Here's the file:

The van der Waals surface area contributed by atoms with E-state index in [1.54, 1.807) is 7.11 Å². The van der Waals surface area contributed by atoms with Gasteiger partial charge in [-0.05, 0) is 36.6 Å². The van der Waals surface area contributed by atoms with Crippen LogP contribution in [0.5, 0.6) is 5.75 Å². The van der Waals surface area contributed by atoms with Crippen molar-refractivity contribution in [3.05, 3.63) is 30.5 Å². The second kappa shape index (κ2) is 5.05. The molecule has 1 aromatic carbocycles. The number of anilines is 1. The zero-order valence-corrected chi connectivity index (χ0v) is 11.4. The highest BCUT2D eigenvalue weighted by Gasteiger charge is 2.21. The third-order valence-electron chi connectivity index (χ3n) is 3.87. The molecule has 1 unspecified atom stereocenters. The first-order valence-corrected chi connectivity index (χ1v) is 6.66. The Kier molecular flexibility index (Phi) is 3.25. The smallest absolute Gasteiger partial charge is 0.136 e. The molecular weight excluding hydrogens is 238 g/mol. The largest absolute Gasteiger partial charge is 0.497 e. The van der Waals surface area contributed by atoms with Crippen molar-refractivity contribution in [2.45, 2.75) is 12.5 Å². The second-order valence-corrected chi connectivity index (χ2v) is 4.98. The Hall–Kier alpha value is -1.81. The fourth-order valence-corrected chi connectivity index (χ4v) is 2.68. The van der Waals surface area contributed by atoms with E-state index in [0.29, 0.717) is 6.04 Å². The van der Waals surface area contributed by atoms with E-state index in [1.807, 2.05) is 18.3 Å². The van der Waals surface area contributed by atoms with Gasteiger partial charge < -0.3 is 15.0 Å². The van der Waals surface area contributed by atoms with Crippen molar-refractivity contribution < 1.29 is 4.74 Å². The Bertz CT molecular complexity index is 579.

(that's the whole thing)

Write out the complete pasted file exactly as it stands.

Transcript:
The van der Waals surface area contributed by atoms with E-state index in [1.54, 1.807) is 7.11 Å². The van der Waals surface area contributed by atoms with Gasteiger partial charge in [-0.05, 0) is 36.6 Å². The van der Waals surface area contributed by atoms with Crippen LogP contribution in [0.5, 0.6) is 5.75 Å². The van der Waals surface area contributed by atoms with Crippen molar-refractivity contribution in [3.05, 3.63) is 30.5 Å². The second kappa shape index (κ2) is 5.05. The molecule has 1 aromatic carbocycles. The number of anilines is 1. The zero-order valence-corrected chi connectivity index (χ0v) is 11.4. The highest BCUT2D eigenvalue weighted by Gasteiger charge is 2.21. The third-order valence-electron chi connectivity index (χ3n) is 3.87. The molecule has 1 unspecified atom stereocenters. The first-order valence-corrected chi connectivity index (χ1v) is 6.66. The Kier molecular flexibility index (Phi) is 3.25. The smallest absolute Gasteiger partial charge is 0.136 e. The molecular weight excluding hydrogens is 238 g/mol. The largest absolute Gasteiger partial charge is 0.497 e. The van der Waals surface area contributed by atoms with Crippen molar-refractivity contribution in [2.45, 2.75) is 12.5 Å². The second-order valence-corrected chi connectivity index (χ2v) is 4.98. The Hall–Kier alpha value is -1.81. The fourth-order valence-corrected chi connectivity index (χ4v) is 2.68. The van der Waals surface area contributed by atoms with E-state index in [0.29, 0.717) is 6.04 Å². The van der Waals surface area contributed by atoms with E-state index in [1.807, 2.05) is 18.3 Å². The van der Waals surface area contributed by atoms with Gasteiger partial charge < -0.3 is 15.0 Å². The van der Waals surface area contributed by atoms with Crippen molar-refractivity contribution < 1.29 is 4.74 Å². The Bertz CT molecular complexity index is 579.